DP14084 The causal effect of education on chronic health conditions in the UK
|Author(s):||Katharina Janke, David Johnston, Carol Propper, Michael Shields|
|Publication Date:||October 2019|
|Keyword(s):||Causality, Chronic Illness, Education reform|
|JEL(s):||I14, I24, I26|
|Programme Areas:||Labour Economics, Public Economics|
|Link to this Page:||cepr.org/active/publications/discussion_papers/dp.php?dpno=14084|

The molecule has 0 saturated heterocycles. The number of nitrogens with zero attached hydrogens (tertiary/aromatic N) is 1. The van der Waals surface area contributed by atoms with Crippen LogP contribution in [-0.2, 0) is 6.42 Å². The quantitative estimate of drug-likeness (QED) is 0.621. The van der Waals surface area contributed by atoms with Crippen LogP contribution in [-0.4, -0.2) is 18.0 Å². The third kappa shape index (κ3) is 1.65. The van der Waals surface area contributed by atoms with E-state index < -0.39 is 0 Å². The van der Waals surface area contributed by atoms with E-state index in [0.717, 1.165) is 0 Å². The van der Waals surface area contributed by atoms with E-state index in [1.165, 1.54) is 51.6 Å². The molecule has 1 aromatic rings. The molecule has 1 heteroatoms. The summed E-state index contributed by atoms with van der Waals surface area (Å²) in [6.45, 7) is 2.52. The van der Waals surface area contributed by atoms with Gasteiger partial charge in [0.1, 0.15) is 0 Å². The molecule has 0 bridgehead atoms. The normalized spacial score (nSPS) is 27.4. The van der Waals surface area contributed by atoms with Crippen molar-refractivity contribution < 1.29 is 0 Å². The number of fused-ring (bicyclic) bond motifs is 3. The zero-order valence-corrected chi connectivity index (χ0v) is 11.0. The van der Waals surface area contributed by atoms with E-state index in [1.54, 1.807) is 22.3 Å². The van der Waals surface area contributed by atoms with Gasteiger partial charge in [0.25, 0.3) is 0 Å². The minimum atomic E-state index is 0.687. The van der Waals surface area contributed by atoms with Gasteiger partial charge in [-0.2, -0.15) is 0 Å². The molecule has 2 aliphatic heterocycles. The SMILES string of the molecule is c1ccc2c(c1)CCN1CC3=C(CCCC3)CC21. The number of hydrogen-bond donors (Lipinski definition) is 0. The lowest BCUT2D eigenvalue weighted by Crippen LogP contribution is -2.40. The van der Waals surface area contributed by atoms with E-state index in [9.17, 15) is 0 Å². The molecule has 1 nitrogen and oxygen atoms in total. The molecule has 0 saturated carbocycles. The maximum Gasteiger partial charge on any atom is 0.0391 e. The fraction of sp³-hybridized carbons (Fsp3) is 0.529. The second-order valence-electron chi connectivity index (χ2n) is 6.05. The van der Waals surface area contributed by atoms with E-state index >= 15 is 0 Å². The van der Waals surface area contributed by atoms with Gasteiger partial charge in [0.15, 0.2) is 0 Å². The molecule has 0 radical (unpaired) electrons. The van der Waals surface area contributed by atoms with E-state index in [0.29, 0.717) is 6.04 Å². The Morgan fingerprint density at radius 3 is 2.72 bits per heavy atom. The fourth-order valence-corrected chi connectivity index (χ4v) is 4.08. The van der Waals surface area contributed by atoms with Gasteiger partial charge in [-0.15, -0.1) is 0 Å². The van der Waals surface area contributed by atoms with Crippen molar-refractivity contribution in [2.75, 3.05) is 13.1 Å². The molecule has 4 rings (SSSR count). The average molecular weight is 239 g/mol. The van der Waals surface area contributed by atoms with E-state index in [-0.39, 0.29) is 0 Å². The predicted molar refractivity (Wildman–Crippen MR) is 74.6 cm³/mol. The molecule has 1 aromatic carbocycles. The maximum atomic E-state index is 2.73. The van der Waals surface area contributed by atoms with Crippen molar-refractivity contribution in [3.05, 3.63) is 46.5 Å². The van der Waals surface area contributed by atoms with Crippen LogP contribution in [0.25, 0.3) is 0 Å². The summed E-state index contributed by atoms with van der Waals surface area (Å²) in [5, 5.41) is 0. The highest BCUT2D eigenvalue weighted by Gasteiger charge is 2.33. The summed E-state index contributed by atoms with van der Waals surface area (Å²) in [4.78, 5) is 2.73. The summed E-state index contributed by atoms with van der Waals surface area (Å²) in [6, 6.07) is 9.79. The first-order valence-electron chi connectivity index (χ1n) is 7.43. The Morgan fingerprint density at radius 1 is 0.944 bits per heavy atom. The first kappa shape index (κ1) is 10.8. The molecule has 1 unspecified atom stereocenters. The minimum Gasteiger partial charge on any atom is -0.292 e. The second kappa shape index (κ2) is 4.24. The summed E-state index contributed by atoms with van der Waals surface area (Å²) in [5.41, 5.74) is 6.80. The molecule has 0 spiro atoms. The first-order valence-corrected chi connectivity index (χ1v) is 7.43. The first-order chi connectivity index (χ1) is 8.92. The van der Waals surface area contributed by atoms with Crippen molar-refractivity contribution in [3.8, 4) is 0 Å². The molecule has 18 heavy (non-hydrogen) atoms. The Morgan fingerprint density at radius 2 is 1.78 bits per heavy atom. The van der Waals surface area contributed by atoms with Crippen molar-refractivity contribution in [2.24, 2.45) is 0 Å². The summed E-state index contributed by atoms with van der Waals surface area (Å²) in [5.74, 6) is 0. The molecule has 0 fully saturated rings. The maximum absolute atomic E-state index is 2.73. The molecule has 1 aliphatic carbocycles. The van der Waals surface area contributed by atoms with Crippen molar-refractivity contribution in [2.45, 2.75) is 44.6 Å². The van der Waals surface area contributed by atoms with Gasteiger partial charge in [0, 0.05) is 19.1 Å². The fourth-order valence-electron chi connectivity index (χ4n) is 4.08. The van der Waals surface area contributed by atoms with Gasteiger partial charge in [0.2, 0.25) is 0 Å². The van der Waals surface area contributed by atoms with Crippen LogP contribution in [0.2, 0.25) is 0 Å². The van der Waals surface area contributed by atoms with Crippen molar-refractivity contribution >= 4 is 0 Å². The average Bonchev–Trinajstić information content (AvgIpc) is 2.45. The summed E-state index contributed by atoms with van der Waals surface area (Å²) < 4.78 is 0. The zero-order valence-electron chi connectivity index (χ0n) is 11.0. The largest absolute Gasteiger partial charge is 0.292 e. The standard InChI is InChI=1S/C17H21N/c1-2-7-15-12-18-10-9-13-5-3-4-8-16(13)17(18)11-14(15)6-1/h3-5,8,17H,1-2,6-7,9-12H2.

We study the causal impact of education on chronic health conditions by exploitng two UK education policy reforms. The first reform raised the minimum school leaving age in 1972 and affected the lower end of the educational attainment distribution. The second reform is a combination of several policy changes that affected the broader educational attainment distribution in the early 1990s. Results are consistent across both reforms: an extra year of schooling has no statistically identifiable impact on the prevalence of most chronic health conditions. The exception is that both reforms led to a statistically significant reduction in the probability of having diabetes, and this result is robust across model specifications. However, even with the largest survey samples available in the UK, we are unable to statistically rule out moderate size educational effects for many of the other health conditions, although we generally find considerably smaller effects than OLS associations suggest.